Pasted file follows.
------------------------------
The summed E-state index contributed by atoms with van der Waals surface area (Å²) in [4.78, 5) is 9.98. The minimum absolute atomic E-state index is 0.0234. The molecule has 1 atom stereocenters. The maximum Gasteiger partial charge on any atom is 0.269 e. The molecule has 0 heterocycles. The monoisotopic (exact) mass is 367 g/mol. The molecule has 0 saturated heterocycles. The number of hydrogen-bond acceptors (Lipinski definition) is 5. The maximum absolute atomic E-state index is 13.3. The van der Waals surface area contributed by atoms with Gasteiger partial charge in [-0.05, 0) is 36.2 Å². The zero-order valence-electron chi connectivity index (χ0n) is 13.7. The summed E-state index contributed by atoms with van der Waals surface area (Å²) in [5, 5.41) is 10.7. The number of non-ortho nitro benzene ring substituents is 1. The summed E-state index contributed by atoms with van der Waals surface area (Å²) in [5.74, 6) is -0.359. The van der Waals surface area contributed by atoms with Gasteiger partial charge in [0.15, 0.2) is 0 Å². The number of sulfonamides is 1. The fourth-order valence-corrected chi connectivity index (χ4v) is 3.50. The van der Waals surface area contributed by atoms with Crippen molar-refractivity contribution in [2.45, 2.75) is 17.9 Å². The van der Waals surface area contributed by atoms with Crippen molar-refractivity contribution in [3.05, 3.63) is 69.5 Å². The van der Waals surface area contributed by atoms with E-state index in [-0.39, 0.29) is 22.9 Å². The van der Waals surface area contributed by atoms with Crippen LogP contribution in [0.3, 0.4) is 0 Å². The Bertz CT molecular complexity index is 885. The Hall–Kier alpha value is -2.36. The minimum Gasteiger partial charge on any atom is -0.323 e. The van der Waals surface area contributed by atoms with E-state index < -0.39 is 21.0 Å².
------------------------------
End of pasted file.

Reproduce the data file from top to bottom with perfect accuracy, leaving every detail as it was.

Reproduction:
The summed E-state index contributed by atoms with van der Waals surface area (Å²) in [4.78, 5) is 9.98. The minimum absolute atomic E-state index is 0.0234. The molecule has 1 atom stereocenters. The maximum Gasteiger partial charge on any atom is 0.269 e. The molecule has 0 heterocycles. The monoisotopic (exact) mass is 367 g/mol. The molecule has 0 saturated heterocycles. The number of hydrogen-bond acceptors (Lipinski definition) is 5. The maximum absolute atomic E-state index is 13.3. The van der Waals surface area contributed by atoms with Gasteiger partial charge in [-0.05, 0) is 36.2 Å². The zero-order valence-electron chi connectivity index (χ0n) is 13.7. The summed E-state index contributed by atoms with van der Waals surface area (Å²) in [5, 5.41) is 10.7. The number of non-ortho nitro benzene ring substituents is 1. The summed E-state index contributed by atoms with van der Waals surface area (Å²) in [5.74, 6) is -0.359. The van der Waals surface area contributed by atoms with Gasteiger partial charge in [0.15, 0.2) is 0 Å². The number of sulfonamides is 1. The fourth-order valence-corrected chi connectivity index (χ4v) is 3.50. The van der Waals surface area contributed by atoms with Crippen molar-refractivity contribution in [2.45, 2.75) is 17.9 Å². The van der Waals surface area contributed by atoms with Crippen molar-refractivity contribution in [3.05, 3.63) is 69.5 Å². The van der Waals surface area contributed by atoms with E-state index in [-0.39, 0.29) is 22.9 Å². The van der Waals surface area contributed by atoms with Crippen LogP contribution in [0.3, 0.4) is 0 Å². The Bertz CT molecular complexity index is 885. The Hall–Kier alpha value is -2.36. The minimum Gasteiger partial charge on any atom is -0.323 e. The van der Waals surface area contributed by atoms with E-state index < -0.39 is 21.0 Å².